Want a reason to be wary of technology companies? The high-tech sector is the most likely place for investors to get jacked around by uncaring and even fraudulent management. The worlds of biotech research, semiconductor wafer production, optical networking devices, and more all swell with businesses backed by investors who have no idea what they own.
Unfortunately, this leaves the door open for executive leaders who are more interested in share-floating than operational follow-through. Don't think that WorldCom alone perpetrated fraud at the turn of the millennium. There were dozens upon dozens of minor and undetected criminal acts by executives serving themselves rich rewards, fudging their financial statements, and making misleading statements to shareholders. The latest disappointments involve the options backdating scandal, and criminal indictments have already been handed out to former executives of Brocade CommunicationsSystems and Comverse Technology
So how can you invest in a technology company, or any public company for that matter, and feel confident that management treats you like a friend rather than a foe?
The power of pennies
One answer is to look for companies that pay dividends. Business professor and acclaimed author Jeremy Siegel advocates this practice, as do many other investing masters. Why? Because the simple act of paying those pennies per share out of earnings and savings to minority shareholders demonstrates partnership and teamwork. It represents at least some commitment on management's behalf to run a consistently excellent and stable business.
It's also no secret that dividend payers tend to perform better in the long run. Siegel found that Philip Morris, now Altria, was the top-performing S&P 500 stock from 1957 to 2003, turning a $1,000 investment into $4.6 million. What's more, the entire top 20 consisted of dividend payers, as well as most of the rest of the top performers -- from Abbott Labs'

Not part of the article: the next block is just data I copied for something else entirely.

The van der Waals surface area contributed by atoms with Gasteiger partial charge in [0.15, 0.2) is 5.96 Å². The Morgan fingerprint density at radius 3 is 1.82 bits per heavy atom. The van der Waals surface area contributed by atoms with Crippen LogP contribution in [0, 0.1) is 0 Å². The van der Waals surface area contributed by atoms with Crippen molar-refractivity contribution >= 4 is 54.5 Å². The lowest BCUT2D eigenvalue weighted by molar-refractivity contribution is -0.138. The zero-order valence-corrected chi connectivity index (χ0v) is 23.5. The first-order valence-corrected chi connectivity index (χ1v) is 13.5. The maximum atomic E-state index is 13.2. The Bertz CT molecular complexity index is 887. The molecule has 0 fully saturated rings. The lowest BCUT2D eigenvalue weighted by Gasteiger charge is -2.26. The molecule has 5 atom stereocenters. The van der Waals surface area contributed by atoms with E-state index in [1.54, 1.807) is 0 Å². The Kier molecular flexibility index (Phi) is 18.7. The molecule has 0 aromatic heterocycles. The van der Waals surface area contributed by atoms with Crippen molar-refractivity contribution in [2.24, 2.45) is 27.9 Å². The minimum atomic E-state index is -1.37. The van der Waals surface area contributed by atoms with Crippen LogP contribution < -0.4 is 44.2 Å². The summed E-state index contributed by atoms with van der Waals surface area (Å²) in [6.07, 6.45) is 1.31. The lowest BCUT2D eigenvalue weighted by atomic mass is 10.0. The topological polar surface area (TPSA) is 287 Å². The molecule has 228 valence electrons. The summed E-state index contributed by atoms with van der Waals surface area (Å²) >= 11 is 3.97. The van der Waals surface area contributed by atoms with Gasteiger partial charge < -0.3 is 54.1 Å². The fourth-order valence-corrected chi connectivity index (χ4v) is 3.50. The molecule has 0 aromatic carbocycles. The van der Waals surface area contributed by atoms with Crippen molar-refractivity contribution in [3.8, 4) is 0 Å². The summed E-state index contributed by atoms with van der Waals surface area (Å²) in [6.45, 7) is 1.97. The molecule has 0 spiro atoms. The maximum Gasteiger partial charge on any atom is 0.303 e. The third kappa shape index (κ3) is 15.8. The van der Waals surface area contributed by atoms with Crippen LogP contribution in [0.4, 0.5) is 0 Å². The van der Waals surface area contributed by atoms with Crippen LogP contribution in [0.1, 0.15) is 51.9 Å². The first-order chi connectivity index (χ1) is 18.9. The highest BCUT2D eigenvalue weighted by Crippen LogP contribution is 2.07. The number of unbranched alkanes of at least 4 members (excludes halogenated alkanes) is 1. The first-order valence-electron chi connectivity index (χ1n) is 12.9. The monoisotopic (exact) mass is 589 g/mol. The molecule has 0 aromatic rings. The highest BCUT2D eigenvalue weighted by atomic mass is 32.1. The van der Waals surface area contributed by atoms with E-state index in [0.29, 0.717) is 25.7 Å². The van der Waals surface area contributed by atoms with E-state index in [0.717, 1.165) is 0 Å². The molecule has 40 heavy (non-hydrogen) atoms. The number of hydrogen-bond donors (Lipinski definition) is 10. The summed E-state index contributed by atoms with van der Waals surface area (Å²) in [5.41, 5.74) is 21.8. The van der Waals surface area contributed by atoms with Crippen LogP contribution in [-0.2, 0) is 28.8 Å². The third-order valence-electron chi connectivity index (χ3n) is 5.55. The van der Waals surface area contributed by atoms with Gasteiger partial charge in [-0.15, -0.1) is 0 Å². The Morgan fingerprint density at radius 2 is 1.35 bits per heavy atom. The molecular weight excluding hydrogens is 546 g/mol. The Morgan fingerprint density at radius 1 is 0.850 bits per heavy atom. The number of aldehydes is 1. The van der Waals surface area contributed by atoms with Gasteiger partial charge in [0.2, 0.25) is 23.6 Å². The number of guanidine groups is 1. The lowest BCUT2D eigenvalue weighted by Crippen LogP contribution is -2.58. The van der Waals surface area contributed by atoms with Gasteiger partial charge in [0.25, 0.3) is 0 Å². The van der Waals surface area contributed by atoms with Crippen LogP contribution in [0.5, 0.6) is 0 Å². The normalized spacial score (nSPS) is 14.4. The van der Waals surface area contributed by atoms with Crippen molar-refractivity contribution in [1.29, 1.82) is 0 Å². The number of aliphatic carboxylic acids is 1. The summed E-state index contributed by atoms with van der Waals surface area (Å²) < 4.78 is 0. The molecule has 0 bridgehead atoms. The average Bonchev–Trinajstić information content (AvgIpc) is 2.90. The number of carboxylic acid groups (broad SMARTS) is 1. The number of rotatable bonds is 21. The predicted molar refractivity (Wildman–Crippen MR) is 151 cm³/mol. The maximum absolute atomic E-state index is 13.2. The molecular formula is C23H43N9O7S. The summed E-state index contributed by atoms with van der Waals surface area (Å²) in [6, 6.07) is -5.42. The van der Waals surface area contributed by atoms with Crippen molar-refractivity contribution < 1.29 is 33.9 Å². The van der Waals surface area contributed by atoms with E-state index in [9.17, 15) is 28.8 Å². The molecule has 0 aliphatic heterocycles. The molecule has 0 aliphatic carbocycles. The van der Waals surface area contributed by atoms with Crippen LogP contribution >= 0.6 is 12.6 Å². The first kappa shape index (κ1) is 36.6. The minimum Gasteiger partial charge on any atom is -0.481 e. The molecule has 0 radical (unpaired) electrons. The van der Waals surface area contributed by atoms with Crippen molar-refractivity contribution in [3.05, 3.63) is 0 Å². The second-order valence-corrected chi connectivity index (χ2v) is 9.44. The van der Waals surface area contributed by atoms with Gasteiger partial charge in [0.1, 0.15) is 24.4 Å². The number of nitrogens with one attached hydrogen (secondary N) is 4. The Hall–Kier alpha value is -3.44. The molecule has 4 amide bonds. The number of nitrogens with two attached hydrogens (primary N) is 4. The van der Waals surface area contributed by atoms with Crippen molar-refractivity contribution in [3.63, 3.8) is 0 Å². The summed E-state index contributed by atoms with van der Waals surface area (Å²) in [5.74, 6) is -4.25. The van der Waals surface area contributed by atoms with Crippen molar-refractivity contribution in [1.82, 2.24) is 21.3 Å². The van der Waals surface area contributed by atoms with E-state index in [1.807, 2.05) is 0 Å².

Another company with a long dividend history is Automatic Data Processing. This true American success story was trading for a split-adjusted $0.73, with sales of around $100 million, when it paid its first dividend in 1974. Today, with $8.9 billion in sales and a stock price of $46, the payroll processor has risen 63 times in value in 32 years.
The ADP story points out that as indicators of quality, dividends may be most telling in the world of small caps. Tom Gardner, for example, told his Hidden Gems subscribers that he loves to see a debt-free small company paying some sort of dividend, because to do so, it must have long-range visibility on profits.
Given that such visibility indicates stability, a dividend is one factor that can help you sort out the haves (small caps heading for mid- or large-cap land) from the have-nots (small caps heading to zero).
Thus, many of Tom and Bill's recommendations are sporting dividends -- like airport operator Grupo Aeroportuario del Pacifico
Where to find 'em
Companies that pay dividends aren't automatically friendly to their outside owners, but we think dividends are one of the great indicators of small-cap quality. That principle has helped us achieve 32% average returns in Hidden Gems since the service began, versus 14% for equal amounts in the S&P 500. If you'd like to join us for a look at all our recommendations -- plus Tom's top five stocks to buy now -- it's free. Here's more information.
This article was originally published on Aug. 17, 2006. It has been updated.
Rex Moore pays dividends to his children each week. He owns no companies mentioned in this article. Home Depot is an Inside Value recommendation. The Fool has adisclosure policy.